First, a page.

Ina

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Post: # 5109Post Urocyon »

*nod* I did forget to mention in my earlier reply that it's fine to freeze if it's already cooked in a dish--I do that all the time, putting leftovers/extra casseroles in the freezer. It's just the usual "blanch then freeze" vegetable freezing method that gives not-so-great results if you try to use the thawed stuff like you would fresh.

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Post: # 5126Post IrishAbroad »

If you go to the recipe exchange I've just posted a recipe for Courgette Cake. Sounds yuck but is surprisingly moreish

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Post: # 5134Post Chickenlady »

I agree with Ina - courgettes are only really nice frozen as a liquidised soup. I will try the pickle, though - thanks :lol:

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Post: # 5281Post Jo »

Small bags of grated (in the food processor) courgette keep for several months and are great for bulking out pasta sauces, cottage pies (veggie or meat) and suchlike.

Our local poundshop occasionally has 80 ziplock bags for £1 and I find these good for freezing things like the courgette (or pasta/tomato sauce) as you can get the air out easily. This means I can squeeze more into the freezer....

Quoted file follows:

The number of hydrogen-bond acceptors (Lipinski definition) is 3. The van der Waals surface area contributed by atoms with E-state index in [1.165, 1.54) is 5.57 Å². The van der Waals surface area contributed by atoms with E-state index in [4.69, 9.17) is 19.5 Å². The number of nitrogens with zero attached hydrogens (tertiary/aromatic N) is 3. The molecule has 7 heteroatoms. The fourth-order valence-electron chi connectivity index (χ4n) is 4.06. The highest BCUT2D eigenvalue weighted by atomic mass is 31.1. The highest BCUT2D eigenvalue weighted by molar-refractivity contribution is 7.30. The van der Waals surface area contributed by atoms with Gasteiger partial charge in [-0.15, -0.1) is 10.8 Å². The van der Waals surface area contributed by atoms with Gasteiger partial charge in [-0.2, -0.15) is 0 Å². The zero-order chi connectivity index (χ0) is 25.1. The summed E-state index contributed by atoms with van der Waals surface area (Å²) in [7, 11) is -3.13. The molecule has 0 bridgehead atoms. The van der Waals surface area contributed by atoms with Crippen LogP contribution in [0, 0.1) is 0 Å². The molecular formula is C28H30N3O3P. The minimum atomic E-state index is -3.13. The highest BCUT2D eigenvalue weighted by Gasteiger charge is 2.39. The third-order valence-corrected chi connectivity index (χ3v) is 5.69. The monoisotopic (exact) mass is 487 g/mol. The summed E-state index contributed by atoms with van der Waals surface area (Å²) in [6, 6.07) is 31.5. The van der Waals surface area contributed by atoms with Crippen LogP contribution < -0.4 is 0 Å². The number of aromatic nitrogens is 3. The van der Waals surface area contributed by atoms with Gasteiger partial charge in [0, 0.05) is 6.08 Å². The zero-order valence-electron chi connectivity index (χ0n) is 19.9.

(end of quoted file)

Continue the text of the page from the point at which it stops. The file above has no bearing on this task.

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Post: # 5300Post shiney »

My courgettes get the ratatoullie treatment. I make a pan full and freeze it in family sized portions. Nice and tasty side dish or top it on pasta and rice with some cheese.
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Post: # 5449Post Chrystal Tips »

Thanks for all the replies-I'll try all the ideas and see which works best!!
(not replied till now cos I've been on my jollies!!)

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Post: # 5460Post Millymollymandy »

We are starting to eat a lot of courgettes now too! Round ones, yellow ones and normal long green ones.

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Post: # 5480Post diver »

I've also got a glut of courgettes so has anyone got the recipe for freezable courgeete soup please, thanks

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Post: # 66466Post QuakerBear »

I don't have a freezer, any other ideas on how to preserve courgettes?
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Post: # 66486Post red »

chutney...
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Post: # 67313Post SueSteve »

So far we have had ratatouille, put them in lasagne, bolognaise, eaten then raw, fried with garlic, steamed. Then I bought the book, 'what shall I do with alll those courgettes' (or something similar).
3 days ago I made the first courgette soup, it was really nice. Last night I made chocolate courgette cake. We picked another 5 courgettes yesterday! So now about 12 in the fridge. Hmmm, what shall I make today?!!

I have about 21 plants, but 8 are not producing (Yet?). I reckon I am getting at least one fruit off each every 3 days! I do remember though a few years ago in the height of the summer I was getting one fruit per plant per day!
Chutney sounds good!